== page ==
Many billers think that if a patient is a Hospice patient that they cannot get reimbursed for services if they are not reimbursed by the Hospice carrier. But actually there is a modifier, GW, that indicates that the care is unrelated to the patient’s terminal condition. In order for a patient to receive Hospice services they must have a life expectancy of six months or less if the terminal illness or disease runs its normal course.
Many people mistakenly think that this means that the patient must be bed ridden or critically ill. However, that is not always the case. In fact, many hospices encourage the patients to continue with social and recreational activities as long as they are able. They try to make the patient’s last few months, or weeks as fulfilling as possible.
This in some cases means that the patient may need to see a medical provider for something that is not related to the terminal condition. For example, maybe the patient has low back pain and seeing a chiropractor gives the patient relief. Their terminal condition is an inoperable brain tumor, or an inoperable aortic aneurysm. The back pain is not related to the terminal condition. The patient receives relief from the chiropractic manipulation.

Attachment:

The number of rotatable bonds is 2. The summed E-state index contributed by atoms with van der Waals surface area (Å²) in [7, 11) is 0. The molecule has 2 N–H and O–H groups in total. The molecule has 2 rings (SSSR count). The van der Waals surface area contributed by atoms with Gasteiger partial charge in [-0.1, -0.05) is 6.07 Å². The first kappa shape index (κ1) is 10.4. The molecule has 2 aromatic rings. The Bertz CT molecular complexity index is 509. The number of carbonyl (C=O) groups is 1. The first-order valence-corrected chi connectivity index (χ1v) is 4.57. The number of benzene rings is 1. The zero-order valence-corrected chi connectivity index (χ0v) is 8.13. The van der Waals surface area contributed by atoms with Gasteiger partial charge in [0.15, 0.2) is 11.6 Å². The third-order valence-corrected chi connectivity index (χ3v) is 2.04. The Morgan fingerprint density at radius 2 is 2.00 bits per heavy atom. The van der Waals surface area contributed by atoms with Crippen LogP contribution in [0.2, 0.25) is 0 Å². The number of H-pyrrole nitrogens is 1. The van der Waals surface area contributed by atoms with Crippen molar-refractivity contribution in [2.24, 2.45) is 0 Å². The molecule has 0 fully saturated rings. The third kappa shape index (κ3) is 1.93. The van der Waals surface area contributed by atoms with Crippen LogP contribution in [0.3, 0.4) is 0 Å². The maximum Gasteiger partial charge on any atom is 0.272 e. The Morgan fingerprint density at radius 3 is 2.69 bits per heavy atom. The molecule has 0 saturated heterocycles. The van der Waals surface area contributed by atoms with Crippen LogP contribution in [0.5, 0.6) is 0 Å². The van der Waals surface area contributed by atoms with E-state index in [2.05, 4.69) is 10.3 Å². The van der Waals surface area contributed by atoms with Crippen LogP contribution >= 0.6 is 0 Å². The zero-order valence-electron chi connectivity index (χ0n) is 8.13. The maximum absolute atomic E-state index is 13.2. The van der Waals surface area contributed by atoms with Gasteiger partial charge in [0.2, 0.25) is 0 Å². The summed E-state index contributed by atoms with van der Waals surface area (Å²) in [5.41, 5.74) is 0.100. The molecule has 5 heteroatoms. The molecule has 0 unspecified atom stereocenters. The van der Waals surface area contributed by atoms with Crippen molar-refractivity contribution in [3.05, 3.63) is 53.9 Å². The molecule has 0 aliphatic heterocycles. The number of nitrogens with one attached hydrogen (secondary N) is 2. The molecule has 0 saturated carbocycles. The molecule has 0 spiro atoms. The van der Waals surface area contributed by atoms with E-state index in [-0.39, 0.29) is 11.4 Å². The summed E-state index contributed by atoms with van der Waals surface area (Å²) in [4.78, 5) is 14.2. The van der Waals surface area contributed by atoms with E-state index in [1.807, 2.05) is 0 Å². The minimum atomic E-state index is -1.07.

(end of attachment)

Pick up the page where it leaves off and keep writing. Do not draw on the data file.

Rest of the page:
The chiropractor can still see the patient even though they are receiving hospice and the chiropractor doesn’t have to get hospice to agree to pay for the care. They can bill the patient’s insurance using the GW modifier to indicate “service not related to the hospice patient’s terminal condition”.
There are other examples of care that can be rendered that is not related to the terminal condition. Maybe the patient gets conjunctivitis and needs to see an ophthalmologist to get treatment. Again, the service is unrelated to the terminal condition, but you can’t just ignore the conjunctivitis.
For me the problem is that I use the GW modifier so infrequently that when I need it I can’t remember which modifier it is. So I decided to make it an entry in my rolodex so that when it comes up, I can find it easily! Hey, whatever works.